Every person’s journey with Christ is unique, and yet we can learn much from others that have walked a similar path. Many times, we wonder what we could possibly have in common with a missionary. After all, missionaries are people that denounced their life, gave up everything, and moved to an impoverished country in order to help spread the gospel message. That may seem a bit dramatic, but when I talk to people in the church, it’s not uncommon for people to view missionaries as if they stand upon a pedestal. They often are revered as doing something that none of us are willing to do, and in many cases seem unrelatable. This month, however, we got to hear a good reminder that many missionaries are not that different from ourselves.
Darius and Suendy Ernst are serving in Cuna Maya, Mexico. It’s a subdivision of a place that many of us associate fondly with beautiful beaches and ultimate relaxation, Cancun! When I think of Cancun I think of the American dream. Sitting on a beach with not a care in the world watching the waves lap along the beach. Listening to sounds of the water roll rhythmically along the coast. It’s a place of beauty and intrigue. Yet we have two people partnered with our church that have come to see a very different side of this great vacation paradise. They are uniquely different even from each other, but I find myself able to relate easily to both.
Darius grew up in a very small town in Alaska with his parents who were themselves missionaries. If you listened to the podcast a few months ago you got a good picture of the culture that Darius grew up in when I interviewed his parents. Let’s put it this way, the village Darius grew up in was cold, dark, and quite small. In fact, coming back to Salida for visits was like visiting the big city, and this was back before Salida was the booming metropolis it is today. He went along as many missionary kids do struggling to find his own purpose in life, and even spent a few years in flat-out rebellion of God. However, in his early twenties God got ahold of his heart and didn’t let go.
He was a young man unsure of what he wanted in life, but he knew he was looking for warmer weather and to expand upon his new faith. He decided to attend Youth With A Mission’s Discipleship Training School in Denver, Colorado, soaking up the sun and riding the frozen waves on his snowboard. Life was good, he’d come a long way, and wasn’t in a hurry to get anywhere else fast. However, during his discipleship program, God started to really guide his heart toward long-term missions. He was starting to frequently take teams to Mexico and do short term mission trips, when he met the woman of his dreams.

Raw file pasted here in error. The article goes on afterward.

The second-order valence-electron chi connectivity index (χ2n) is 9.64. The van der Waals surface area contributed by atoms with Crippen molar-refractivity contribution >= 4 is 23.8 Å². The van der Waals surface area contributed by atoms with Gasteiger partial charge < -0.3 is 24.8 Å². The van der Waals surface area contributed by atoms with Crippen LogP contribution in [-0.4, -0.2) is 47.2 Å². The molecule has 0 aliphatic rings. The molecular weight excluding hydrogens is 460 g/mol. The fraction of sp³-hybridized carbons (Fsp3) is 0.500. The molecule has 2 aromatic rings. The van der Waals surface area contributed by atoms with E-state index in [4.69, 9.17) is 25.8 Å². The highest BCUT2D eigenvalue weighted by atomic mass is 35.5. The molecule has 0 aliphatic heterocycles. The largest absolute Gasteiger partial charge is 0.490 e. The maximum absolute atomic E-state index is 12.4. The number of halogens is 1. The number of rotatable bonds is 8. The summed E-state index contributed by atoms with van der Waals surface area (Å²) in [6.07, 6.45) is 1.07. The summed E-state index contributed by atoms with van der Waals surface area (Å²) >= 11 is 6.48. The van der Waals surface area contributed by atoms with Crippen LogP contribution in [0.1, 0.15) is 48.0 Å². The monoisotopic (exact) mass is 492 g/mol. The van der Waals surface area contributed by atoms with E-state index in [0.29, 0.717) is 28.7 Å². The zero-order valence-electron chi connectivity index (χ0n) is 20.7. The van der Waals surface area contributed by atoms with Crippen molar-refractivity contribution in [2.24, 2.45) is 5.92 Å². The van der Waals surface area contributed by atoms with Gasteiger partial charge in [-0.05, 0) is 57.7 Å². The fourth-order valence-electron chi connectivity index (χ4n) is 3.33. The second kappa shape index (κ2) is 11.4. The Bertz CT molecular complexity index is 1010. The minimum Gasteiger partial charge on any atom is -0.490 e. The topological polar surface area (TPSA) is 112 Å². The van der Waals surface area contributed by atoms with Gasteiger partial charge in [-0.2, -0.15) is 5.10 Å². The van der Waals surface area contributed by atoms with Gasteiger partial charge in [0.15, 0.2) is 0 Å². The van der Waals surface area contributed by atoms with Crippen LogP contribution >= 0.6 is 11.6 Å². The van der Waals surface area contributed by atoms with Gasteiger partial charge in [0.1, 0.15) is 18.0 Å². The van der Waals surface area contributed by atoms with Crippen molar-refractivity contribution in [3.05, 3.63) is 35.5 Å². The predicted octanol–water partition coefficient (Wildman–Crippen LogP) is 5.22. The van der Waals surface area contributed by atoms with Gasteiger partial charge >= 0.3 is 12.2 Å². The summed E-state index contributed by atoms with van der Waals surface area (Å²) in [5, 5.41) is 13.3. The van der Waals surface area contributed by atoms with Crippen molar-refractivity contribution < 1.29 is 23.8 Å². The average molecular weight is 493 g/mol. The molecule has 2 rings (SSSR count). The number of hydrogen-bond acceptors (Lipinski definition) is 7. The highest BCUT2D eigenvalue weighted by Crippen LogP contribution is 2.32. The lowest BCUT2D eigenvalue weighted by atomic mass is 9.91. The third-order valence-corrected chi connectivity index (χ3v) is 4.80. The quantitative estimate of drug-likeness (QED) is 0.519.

Suendy was raised in the church, having come to Christ at a young age. Her heart had been on the mission field for many years and it seemed like just a matter of time before God called her away from her home. She studied the Bible, learned another language and was simply waiting for that call. A long-time believer, Suendy understood patience with God’s timing, however she never did see God’s call in the way she expected. Eventually, He made it clear to her that she was ultimately being called to serve God in her own country and culture. Even though her heart was for missions, Suendy was being told that she wouldn’t be leaving. She stayed in Mexico though and continued to serve Christ locally and got involved with YWAM serving as a translator for teams that would come to assist with short term trips. Wouldn’t you know it one of the leaders on one of those teams was in fact Darius.